As real estate professionals, we are often asked about Proposition 19 in our day-to-day business dealings. Proposition 19 was put on the ballot and passed by California voters in November of 2020. Certain elements went into effect on Feb 16, 2021 and April 1, 2021. To clarify, the California State Board of Equalization (BOE) is responsible for overseeing and ensuring statewide uniformity in the assessment of properties by the 58 County Assessors, including Los Angeles County. Therefore, our LA County Assessor acts on directives initiated by the BOE.

Following are the fundamental elements of Proposition 19 as provided by the Los Angeles County Assessor (

Intergenerational Transfer Exclusion

Parent to Child transfers and Grandparent to Grandchild Transfers. Prop. 58 & Prop.193, previously allowed a parent(s), and in certain cases grandparent(s), to transfer their existing property assessments of a principal residence of any value without triggering a reassessment, which is generally required upon a change in ownership – even if the property is used as rental property by the child. Prop. 58 & Prop.193 also allowed for the inheritance of property assessments for up to $1 million in additional real estate, whether residential or commercial. Under the new Proposition 19 (effective Feb. 16, 2021), parent(s) and grandparent(s) can transfer their property along with its Proposition 13 base year value to their children or grandchildren if the following conditions are met:

  1. The property must be the principal residence of the parent(s) or grandparent(s). 
  2. The property must become the principal residence of the child or grandchild within one year, and all applicants must have a valid Homeowners’ Exemption (HOX) filed within 1 year of the transfer in order to qualify for this exclusion.
  3. Only the principal residence of a parent(s) or grandparent(s) qualifies for a base year value transfer. Other property, residential or commercial, no longer qualify for this benefit.

Inherited rental properties and second homes, not used as primary residences, will be reassessed at current market value when transferred. Also, there is a limit to the value that can be excluded for a family home. The value limit is equal to the property’s taxable value (factored base year value) at time of transfer plus $1 million. If the market value exceeds this limit, the difference is added to the taxable value.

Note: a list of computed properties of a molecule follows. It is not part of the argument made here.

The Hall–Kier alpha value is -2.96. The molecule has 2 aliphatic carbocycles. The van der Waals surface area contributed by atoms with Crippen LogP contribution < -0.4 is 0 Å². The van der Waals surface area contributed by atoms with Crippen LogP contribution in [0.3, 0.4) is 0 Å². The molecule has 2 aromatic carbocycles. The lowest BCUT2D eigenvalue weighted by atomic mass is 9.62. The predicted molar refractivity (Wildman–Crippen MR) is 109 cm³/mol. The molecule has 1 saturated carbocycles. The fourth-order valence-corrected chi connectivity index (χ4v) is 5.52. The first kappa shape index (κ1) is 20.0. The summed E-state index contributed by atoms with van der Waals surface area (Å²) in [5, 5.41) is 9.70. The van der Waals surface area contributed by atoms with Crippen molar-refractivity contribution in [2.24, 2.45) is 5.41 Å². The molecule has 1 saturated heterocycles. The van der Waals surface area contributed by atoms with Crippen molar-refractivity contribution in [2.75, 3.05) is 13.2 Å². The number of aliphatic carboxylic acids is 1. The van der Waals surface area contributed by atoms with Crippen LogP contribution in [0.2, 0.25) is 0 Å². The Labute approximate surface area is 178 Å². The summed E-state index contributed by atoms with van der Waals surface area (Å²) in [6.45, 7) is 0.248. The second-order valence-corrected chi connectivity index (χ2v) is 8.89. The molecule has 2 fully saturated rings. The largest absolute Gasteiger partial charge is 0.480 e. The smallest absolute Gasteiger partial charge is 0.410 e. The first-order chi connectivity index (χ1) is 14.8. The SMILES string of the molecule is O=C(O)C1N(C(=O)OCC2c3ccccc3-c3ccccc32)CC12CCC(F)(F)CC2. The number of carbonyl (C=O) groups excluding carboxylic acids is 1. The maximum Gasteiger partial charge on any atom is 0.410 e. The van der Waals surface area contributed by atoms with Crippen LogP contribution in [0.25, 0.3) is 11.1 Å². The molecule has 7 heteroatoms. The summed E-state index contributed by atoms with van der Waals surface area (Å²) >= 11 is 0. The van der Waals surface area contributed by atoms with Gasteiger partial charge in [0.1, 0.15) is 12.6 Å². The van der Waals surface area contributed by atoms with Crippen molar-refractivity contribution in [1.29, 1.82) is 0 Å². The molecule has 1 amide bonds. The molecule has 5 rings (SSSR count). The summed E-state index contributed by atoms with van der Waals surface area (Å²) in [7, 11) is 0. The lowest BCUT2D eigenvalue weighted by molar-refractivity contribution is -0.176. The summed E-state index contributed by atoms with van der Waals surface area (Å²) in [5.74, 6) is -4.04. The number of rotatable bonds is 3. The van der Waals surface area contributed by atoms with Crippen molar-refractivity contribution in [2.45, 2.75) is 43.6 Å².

Transfer of Assessment to a Replacement Property (55 and Older and Disabled)

Propositions 60/90 and 110 allowed persons over 55 or severely and permanently disabled persons to transfer the taxable value of their existing home to a new replacement home, so long as the market value of the new home is equal to or less than the existing home’s market value and located in Los Angeles County or one of nine other participating counties in California. Proposition 19 (effective April 1, 2021) modified the previous provisions, and now allows eligible homeowners to transfer the taxable value of their existing primary residence to a new replacement primary residence. The replacement residence can be of any value (with some limitations), and anywhere within the state. The exclusion can be filed up to three times by a property owner over their lifetime.

Disaster Relief Tax Base Transfers

Prop. 50 provided that the base year value of property that is substantially damaged or destroyed by a disaster, as declared by the Governor may be transferred to comparable property within the same county. Prop. 171 allows the transfer of the base year value of a principal residence to a county that has adopted the ordinance. Prop. 19 allows homeowners to purchase a replacement home of greater value than their original home and transfer their tax base with an adjustment to account for the value difference in cases of homes destroyed by wildfires or other natural disasters.

With San Pedro and Rancho Palos Verdes consisting of so many multigenerational families, there is considerable financial incentive for local homeowners to utilize Proposition 19. We always encourage our readers to reach out to a real estate professional, the local County Assessor, or the BOE with any questions as it relates to your situation.  

Mike Harper and Peter Hazdovac are co-owners of HH Coastal Real Estate, an independent local brokerage. For more info, visit